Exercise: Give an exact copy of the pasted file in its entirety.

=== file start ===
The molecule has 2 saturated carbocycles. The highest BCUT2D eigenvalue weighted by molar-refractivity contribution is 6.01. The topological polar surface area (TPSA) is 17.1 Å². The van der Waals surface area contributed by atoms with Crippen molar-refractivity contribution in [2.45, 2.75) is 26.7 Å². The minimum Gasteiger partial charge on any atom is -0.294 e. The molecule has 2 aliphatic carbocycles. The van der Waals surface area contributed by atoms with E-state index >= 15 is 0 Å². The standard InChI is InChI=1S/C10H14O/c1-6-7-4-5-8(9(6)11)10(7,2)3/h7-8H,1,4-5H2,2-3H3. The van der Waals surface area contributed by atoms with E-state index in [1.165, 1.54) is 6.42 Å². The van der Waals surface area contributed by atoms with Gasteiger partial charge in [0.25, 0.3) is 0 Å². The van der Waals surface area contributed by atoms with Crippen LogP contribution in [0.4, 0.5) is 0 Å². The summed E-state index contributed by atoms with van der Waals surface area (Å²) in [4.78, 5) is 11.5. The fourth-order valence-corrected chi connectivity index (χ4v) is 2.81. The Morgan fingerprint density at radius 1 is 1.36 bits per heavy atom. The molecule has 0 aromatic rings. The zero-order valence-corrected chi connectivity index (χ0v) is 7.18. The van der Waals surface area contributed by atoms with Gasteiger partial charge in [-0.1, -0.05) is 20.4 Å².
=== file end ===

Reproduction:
The molecule has 2 saturated carbocycles. The highest BCUT2D eigenvalue weighted by molar-refractivity contribution is 6.01. The topological polar surface area (TPSA) is 17.1 Å². The van der Waals surface area contributed by atoms with Crippen molar-refractivity contribution in [2.45, 2.75) is 26.7 Å². The minimum Gasteiger partial charge on any atom is -0.294 e. The molecule has 2 aliphatic carbocycles. The van der Waals surface area contributed by atoms with E-state index >= 15 is 0 Å². The standard InChI is InChI=1S/C10H14O/c1-6-7-4-5-8(9(6)11)10(7,2)3/h7-8H,1,4-5H2,2-3H3. The van der Waals surface area contributed by atoms with E-state index in [1.165, 1.54) is 6.42 Å². The van der Waals surface area contributed by atoms with Gasteiger partial charge in [0.25, 0.3) is 0 Å². The van der Waals surface area contributed by atoms with Crippen LogP contribution in [0.4, 0.5) is 0 Å². The summed E-state index contributed by atoms with van der Waals surface area (Å²) in [4.78, 5) is 11.5. The fourth-order valence-corrected chi connectivity index (χ4v) is 2.81. The Morgan fingerprint density at radius 1 is 1.36 bits per heavy atom. The molecule has 0 aromatic rings. The zero-order valence-corrected chi connectivity index (χ0v) is 7.18. The van der Waals surface area contributed by atoms with Gasteiger partial charge in [-0.1, -0.05) is 20.4 Å².